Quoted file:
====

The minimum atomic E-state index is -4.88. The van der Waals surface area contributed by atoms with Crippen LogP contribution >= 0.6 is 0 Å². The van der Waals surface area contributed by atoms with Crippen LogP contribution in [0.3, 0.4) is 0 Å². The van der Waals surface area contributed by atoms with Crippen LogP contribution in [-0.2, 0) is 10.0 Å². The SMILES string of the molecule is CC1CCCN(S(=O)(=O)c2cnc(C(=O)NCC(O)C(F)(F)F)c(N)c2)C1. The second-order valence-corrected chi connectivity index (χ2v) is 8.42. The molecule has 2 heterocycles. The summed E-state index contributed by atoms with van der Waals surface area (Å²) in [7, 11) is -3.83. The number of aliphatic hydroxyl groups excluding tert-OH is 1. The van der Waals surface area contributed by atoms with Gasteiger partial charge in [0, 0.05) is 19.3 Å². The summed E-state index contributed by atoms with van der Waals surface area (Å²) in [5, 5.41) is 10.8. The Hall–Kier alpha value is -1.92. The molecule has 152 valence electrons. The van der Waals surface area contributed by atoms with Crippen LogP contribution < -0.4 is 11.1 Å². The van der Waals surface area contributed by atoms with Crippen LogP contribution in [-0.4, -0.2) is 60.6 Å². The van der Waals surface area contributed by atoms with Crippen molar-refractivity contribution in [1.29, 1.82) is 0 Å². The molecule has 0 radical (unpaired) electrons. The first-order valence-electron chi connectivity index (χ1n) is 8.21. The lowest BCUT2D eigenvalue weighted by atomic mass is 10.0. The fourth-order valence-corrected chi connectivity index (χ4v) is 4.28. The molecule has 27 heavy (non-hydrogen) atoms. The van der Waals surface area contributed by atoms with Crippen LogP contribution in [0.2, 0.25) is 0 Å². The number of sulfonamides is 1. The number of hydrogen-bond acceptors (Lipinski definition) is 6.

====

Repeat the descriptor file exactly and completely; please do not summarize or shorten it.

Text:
The minimum atomic E-state index is -4.88. The van der Waals surface area contributed by atoms with Crippen LogP contribution >= 0.6 is 0 Å². The van der Waals surface area contributed by atoms with Crippen LogP contribution in [0.3, 0.4) is 0 Å². The van der Waals surface area contributed by atoms with Crippen LogP contribution in [-0.2, 0) is 10.0 Å². The SMILES string of the molecule is CC1CCCN(S(=O)(=O)c2cnc(C(=O)NCC(O)C(F)(F)F)c(N)c2)C1. The second-order valence-corrected chi connectivity index (χ2v) is 8.42. The molecule has 2 heterocycles. The summed E-state index contributed by atoms with van der Waals surface area (Å²) in [7, 11) is -3.83. The number of aliphatic hydroxyl groups excluding tert-OH is 1. The van der Waals surface area contributed by atoms with Gasteiger partial charge in [0, 0.05) is 19.3 Å². The summed E-state index contributed by atoms with van der Waals surface area (Å²) in [5, 5.41) is 10.8. The Hall–Kier alpha value is -1.92. The molecule has 152 valence electrons. The van der Waals surface area contributed by atoms with Crippen LogP contribution < -0.4 is 11.1 Å². The van der Waals surface area contributed by atoms with Crippen LogP contribution in [-0.4, -0.2) is 60.6 Å². The van der Waals surface area contributed by atoms with Crippen molar-refractivity contribution in [1.29, 1.82) is 0 Å². The molecule has 0 radical (unpaired) electrons. The first-order valence-electron chi connectivity index (χ1n) is 8.21. The lowest BCUT2D eigenvalue weighted by atomic mass is 10.0. The fourth-order valence-corrected chi connectivity index (χ4v) is 4.28. The molecule has 27 heavy (non-hydrogen) atoms. The van der Waals surface area contributed by atoms with Crippen LogP contribution in [0.2, 0.25) is 0 Å². The number of sulfonamides is 1. The number of hydrogen-bond acceptors (Lipinski definition) is 6.